The depletion of family property due to addictions, such as alcoholism, can amount to unconscionability. In Denis v. Ostrowalker, the applicant admitted that she was a non-functioning alcoholic and was unable to maintain a job. The judge accepted testimony that the applicant had destructive outbursts and would destroy matrimonial property when she was drinking, damaging vehicles that the parties owned and the matrimonial home.
At issue was the treatment of the equity in the matrimonial home, which was the only significant asset available for equalization. After accounting for the mortgage and lien registered against the property, there was $20,000 worth of equity in the home. However, the value of the damage to matrimonial property caused by the applicant exceeded that amount. The question was whether any equalization payment should be ordered.
The judge noted that the respondent was the only party who earned money to pay the mortgage and was the only party who amassed debt from the marriage. Additionally, the applicant’s destruction of property left a serious financial impact on the respondent. Justice Varpio also acknowledged that due to the applicant’s illness, any funds available from the home sale may be used to sustain her alcohol addiction, while the respondent would be left without a residence. Given these factors, ordering the sale of the matrimonial home for the purpose of an equalization payment would be unconscionable. Instead, the applicant was required to make an equalization payment which was equal to her half interest in the value of the matrimonial home.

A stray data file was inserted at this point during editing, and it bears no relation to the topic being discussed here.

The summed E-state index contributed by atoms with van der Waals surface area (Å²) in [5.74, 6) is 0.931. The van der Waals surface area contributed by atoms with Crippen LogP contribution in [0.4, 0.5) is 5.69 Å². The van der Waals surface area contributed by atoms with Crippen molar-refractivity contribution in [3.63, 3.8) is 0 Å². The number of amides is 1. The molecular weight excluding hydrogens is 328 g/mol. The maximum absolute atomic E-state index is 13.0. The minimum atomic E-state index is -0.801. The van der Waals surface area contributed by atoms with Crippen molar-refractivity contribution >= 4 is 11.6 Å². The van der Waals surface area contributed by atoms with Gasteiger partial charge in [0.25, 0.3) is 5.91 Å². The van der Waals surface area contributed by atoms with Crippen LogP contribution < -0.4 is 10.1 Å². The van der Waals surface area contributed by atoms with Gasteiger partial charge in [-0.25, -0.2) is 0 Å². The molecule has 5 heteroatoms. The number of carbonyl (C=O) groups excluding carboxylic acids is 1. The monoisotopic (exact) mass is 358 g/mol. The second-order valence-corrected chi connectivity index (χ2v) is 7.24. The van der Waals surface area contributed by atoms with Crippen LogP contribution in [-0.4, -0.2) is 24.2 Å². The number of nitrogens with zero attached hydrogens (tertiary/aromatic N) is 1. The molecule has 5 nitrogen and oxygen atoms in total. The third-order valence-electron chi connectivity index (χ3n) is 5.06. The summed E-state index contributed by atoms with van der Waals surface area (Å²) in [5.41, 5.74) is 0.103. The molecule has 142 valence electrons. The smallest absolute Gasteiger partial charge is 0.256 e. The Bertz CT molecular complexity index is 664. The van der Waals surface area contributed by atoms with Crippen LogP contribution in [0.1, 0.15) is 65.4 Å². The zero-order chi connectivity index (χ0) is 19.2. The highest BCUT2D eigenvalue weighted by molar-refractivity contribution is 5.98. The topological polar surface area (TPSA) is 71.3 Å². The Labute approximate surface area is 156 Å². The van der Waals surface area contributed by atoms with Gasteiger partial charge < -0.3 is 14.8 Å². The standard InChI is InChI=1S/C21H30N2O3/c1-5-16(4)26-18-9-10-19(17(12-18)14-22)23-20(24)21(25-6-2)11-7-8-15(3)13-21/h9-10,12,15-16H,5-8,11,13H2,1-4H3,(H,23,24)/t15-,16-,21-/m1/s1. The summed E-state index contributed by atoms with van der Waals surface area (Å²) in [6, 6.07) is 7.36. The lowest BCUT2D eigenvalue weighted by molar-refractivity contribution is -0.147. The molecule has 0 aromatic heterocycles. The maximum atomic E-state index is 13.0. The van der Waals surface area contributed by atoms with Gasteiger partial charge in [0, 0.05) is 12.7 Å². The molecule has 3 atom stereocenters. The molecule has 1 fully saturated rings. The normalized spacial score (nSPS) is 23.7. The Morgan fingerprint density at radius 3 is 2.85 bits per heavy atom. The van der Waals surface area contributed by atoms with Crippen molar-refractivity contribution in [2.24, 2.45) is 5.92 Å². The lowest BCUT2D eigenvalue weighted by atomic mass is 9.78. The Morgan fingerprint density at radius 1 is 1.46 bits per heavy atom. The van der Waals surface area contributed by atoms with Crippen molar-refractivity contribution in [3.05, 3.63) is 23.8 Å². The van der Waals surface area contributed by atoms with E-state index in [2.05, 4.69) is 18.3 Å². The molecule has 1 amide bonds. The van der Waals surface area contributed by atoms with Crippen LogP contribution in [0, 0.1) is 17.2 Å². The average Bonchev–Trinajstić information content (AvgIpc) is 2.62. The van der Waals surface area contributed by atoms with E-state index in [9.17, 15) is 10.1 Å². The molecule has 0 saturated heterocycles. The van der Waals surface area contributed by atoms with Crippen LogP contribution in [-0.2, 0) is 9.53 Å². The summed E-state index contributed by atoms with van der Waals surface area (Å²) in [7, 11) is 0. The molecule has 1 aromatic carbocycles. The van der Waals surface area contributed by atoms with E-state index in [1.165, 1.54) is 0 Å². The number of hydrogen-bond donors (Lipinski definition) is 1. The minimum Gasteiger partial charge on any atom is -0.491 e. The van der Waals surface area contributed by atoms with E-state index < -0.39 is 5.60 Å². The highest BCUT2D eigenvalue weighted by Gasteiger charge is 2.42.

Contact the Family Lawyers at Shariff & Associates in Stouffville for Trusted Advice on Matrimonial Property Division
The compassionate family lawyers at Shariff & Associates understand that there are many considerations and uncertainties for parties going through a separation or divorce, which is why we work to ensure that our clients understand their options and are positioned for the best possible outcome. We work with clients through the valuation process and help them understand their rights when it comes to equalization payments. In order to best assist you, our lawyers will review your unique circumstances and will provide a realistic assessment of the options available to you to help you move forward. To schedule a confidential consultation with one of our family lawyers, contact us online or call our office at 905-591-4545.